From improving insecticides to understanding mosquito senses to releasing genetically engineered populations to cause wild populations to collapse, finding mosquitoes is a never-ending battle.
These efforts are all designed to reduce the transmission of dangerous diseases that mosquitoes transmit – including dengue, Zika virus, and malaria.
Earlier this year we introduced you to Mozzie Monitors, a civic science project that aims to raise public awareness and knowledge of mosquitoes while improving mosquito monitoring in Australia.
Since then, project participation has grown rapidly and has produced some interesting results from reports across South Australia and North West Australia.
“So far we have collected more than 15 different types of mosquitoes in our program – a similar variety as in ‘professional’ surveillance programs,” says project leader Craig Williams of the University of South Australia. “We also found that mosquitoes are active all winter.”
Using the data, the project found that the most common species of mosquito in women in South Australia is Aedes notoscriptus, which is known to carry Ross River and Barmah Forest viruses.
The project still uses two different approaches: trap-based and app-based.
Craig Williams with a mosquito trap.
Photo credit: University of South Australia.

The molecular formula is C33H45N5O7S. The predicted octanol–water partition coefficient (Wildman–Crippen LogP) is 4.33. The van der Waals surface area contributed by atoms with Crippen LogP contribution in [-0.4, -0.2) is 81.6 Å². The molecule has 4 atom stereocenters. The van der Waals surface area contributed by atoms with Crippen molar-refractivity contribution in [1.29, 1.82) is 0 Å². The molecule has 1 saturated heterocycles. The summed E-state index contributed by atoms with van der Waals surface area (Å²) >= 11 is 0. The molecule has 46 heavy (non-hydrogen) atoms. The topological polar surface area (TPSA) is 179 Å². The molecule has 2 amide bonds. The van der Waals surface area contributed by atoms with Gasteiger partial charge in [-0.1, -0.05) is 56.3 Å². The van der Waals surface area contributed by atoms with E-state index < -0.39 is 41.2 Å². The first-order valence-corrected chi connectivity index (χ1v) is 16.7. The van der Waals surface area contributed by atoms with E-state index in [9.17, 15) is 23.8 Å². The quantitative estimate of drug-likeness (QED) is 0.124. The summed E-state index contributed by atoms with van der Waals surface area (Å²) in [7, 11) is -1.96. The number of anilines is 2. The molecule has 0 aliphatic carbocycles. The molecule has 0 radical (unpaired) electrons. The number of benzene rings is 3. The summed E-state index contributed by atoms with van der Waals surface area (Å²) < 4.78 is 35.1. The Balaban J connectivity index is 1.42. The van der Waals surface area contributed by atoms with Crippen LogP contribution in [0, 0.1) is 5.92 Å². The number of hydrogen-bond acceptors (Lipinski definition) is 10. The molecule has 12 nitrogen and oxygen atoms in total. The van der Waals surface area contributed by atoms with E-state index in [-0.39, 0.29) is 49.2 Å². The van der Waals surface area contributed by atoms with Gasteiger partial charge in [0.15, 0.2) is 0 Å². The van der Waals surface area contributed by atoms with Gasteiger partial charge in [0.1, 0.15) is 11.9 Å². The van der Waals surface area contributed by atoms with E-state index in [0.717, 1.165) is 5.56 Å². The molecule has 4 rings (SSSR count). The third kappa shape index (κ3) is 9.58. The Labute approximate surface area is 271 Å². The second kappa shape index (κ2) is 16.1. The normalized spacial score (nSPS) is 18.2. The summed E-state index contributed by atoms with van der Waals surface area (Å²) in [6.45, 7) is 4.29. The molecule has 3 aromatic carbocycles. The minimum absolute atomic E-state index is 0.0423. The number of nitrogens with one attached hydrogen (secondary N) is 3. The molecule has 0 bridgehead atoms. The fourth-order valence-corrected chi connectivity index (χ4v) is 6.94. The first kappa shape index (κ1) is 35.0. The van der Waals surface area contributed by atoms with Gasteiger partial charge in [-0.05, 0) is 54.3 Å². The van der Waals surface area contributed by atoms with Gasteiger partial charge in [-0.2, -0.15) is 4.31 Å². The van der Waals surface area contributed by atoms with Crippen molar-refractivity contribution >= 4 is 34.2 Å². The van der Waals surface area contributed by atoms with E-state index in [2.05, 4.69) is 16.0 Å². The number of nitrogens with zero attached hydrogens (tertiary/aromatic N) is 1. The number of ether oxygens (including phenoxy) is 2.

On a trap basis, participants catch mosquitoes in a plastic trap at home. Every few weeks, put the trapped mosquitoes on a card specially developed by UniSA to make it easier to visualize the insect. After photographing the insects, participants will be asked to email the images to the researchers. From there, one of the entomologists will count and identify the species collected.
On the app-based route, participants simply log all the pictures of mosquitoes that they see online on the iNaturalist website.
These data can help researchers understand the frequency of disease carriers in urban areas, and also help manage risk and control control efforts.
“Mosquitoes are really of huge public health concern,” Williams said. “They not only threaten the garden grill with their annoying biting, but also transmit diseases.”
According to Williams, those diseases in Australia are primarily Ross River virus and Barmah Forest virus, with cases of dengue in Queensland. However, with the information gathered, researchers may also be able to detect exotic invasive species.
“Some of the exotic species of mosquito that we want to better track can spread diseases like dengue and zika,” Williams says.
The added benefit, of course, is that the mosquitoes are attracted to the trap, which hopefully means a few less mozzie bites while you enjoy your summer barbecue!
Next, Mozzie Monitors plans to expand by introducing a program called Mozzie Month early next year. The program extends the reach of Mozzie Monitors to Brisbane, the Torres Strait Islands, Sydney and Darwin.
“This will take six weeks in February and March,” explains Williams. “We are testing a short program in the hope that we can do something like this every year as a ‘snapshot’ of Australian mosquitos.”
Visit the Mozzie Monitors website to register an interest in Mozzie Month or to find out how you can get involved.
We are interested in citizen science projects. If you know or participate in any, let us know by tagging us @ Cosmosmagazine on Twitter or by email Citizenscience@cosmosmagazine.com